The victim must provide:

  1. A written statement describing the nature of the fraud or theft and identifying the documents and/or accounts involved;
  2. A certified copy of the relevant police report;
  3. Detailed information specifically identifying the relevant financial institutions, account numbers , check numbers, etc.
  4. A legible copy of a government issued photo identification card issued before the date of the alleged identity theft; and
  5. A statement that the subject debt is being disputed as the result of identity theft. Collection agencies are only prohibited from calling consumers about transactions which have been identified as fraudulent.

(Under certain limited circumstances a collection agency may be free of liability for repeated oral contacts with a debtor, contacts that would otherwise violate the statute. A collection agency does not violate the statute if it acts in good faith and the contacts fall under any one of several specified exceptions.)


If your information has been lost or stolen, here are steps detect misuse and help prevent potential future misuse:

1. Place a fraud alert and/or security freeze on your credit reports.

You can a place a fraud alert with one, simple phone call. This can help prevent an identity thief from opening additional accounts in your name, but doesn't block potential new credit like a security freeze. As soon as the credit bureau confirms your fraud alert, the other two credit bureaus will automatically be notified to place fraud alerts, and all three credit reports will be sent to you free of charge. Once you receive the reports, review them carefully for accounts you didn't open, debts you can't explain or inaccurate information.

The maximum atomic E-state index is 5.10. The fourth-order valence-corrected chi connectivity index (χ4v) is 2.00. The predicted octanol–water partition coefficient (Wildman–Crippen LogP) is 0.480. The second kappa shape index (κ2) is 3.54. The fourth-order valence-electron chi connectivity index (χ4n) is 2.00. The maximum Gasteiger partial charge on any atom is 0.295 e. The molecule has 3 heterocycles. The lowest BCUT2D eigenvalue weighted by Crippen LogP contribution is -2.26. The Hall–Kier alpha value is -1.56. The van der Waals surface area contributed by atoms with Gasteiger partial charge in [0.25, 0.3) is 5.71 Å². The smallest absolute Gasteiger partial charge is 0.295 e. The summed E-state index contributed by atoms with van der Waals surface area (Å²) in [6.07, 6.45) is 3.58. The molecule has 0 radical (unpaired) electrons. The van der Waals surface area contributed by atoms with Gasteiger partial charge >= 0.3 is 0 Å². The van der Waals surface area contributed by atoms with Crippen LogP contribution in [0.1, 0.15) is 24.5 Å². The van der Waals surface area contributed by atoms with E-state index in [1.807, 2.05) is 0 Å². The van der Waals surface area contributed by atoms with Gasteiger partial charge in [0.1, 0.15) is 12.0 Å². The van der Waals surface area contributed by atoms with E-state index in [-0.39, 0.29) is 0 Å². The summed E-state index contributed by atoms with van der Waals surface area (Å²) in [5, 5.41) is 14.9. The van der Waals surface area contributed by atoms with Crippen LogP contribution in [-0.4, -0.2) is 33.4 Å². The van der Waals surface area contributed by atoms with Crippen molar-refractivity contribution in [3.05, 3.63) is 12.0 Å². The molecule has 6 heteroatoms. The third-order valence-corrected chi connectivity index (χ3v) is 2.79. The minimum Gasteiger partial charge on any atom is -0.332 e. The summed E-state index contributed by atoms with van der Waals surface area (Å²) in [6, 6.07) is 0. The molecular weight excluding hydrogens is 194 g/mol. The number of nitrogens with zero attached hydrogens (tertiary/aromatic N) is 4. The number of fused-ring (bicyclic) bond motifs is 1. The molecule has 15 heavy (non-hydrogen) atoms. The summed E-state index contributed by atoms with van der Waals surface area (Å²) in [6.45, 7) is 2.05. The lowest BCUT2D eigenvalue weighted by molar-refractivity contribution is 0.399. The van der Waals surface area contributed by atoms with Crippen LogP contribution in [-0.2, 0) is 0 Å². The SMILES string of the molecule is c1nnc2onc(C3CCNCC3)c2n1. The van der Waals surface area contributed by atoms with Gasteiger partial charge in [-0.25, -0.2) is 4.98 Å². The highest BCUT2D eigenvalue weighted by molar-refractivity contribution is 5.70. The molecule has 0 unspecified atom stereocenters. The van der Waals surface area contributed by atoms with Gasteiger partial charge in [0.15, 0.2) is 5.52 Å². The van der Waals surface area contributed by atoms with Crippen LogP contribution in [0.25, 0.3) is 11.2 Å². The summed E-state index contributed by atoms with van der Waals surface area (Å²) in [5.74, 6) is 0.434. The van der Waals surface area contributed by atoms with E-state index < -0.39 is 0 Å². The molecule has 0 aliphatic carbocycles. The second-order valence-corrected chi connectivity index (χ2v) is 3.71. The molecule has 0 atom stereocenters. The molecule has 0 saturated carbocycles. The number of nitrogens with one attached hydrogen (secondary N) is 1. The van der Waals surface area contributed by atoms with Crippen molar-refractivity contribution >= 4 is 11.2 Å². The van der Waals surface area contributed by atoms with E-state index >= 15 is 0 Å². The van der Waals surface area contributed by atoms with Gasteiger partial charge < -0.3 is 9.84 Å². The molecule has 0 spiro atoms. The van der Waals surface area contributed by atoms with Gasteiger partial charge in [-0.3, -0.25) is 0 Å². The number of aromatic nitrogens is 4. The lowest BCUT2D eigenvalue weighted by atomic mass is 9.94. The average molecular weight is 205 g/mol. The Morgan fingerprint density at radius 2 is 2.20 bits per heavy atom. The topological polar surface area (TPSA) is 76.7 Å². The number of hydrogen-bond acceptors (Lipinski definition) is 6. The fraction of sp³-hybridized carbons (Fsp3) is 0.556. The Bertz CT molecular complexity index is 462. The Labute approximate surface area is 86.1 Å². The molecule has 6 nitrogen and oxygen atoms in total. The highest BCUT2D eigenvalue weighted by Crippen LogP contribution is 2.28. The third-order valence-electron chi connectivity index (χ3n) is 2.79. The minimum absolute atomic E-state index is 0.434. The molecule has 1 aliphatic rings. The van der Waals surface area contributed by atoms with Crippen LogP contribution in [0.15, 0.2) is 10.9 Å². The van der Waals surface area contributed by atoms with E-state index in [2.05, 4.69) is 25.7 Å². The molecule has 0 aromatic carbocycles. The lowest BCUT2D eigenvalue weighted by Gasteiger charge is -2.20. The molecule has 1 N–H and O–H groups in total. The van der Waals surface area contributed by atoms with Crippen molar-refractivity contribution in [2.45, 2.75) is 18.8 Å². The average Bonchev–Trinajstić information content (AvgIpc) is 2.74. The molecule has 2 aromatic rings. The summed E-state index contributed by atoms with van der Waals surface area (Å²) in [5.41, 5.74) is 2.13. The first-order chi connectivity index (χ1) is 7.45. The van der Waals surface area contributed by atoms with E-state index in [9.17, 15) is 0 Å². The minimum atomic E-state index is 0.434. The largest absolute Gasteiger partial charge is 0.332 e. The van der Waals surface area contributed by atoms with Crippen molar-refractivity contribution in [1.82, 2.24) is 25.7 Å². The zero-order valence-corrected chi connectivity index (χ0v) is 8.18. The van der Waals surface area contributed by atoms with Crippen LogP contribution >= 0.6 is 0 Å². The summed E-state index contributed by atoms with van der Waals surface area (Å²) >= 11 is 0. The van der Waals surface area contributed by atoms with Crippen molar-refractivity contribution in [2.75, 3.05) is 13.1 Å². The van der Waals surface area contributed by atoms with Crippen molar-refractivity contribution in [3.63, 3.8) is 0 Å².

A security freeze is even stronger and prevents your files from being shared with potential creditors. A security freeze can help prevent identity theft since most businesses will not open credit accounts without checking a consumer's credit history first. You, too, will not be able to open new credit while a freeze is in place. Individuals can request that a freeze be temporarily lifted for the purpose of obtaining new credit.

Click here for instructions on requesting a fraud alert or security freeze.

2. Monitor your financial accounts, billing statement and credit reports for any suspicious activity.

You may request a free annual credit report from each of the major nationwide credit bureaus at www.annualcreditreport.com or call 1-877-322-8228.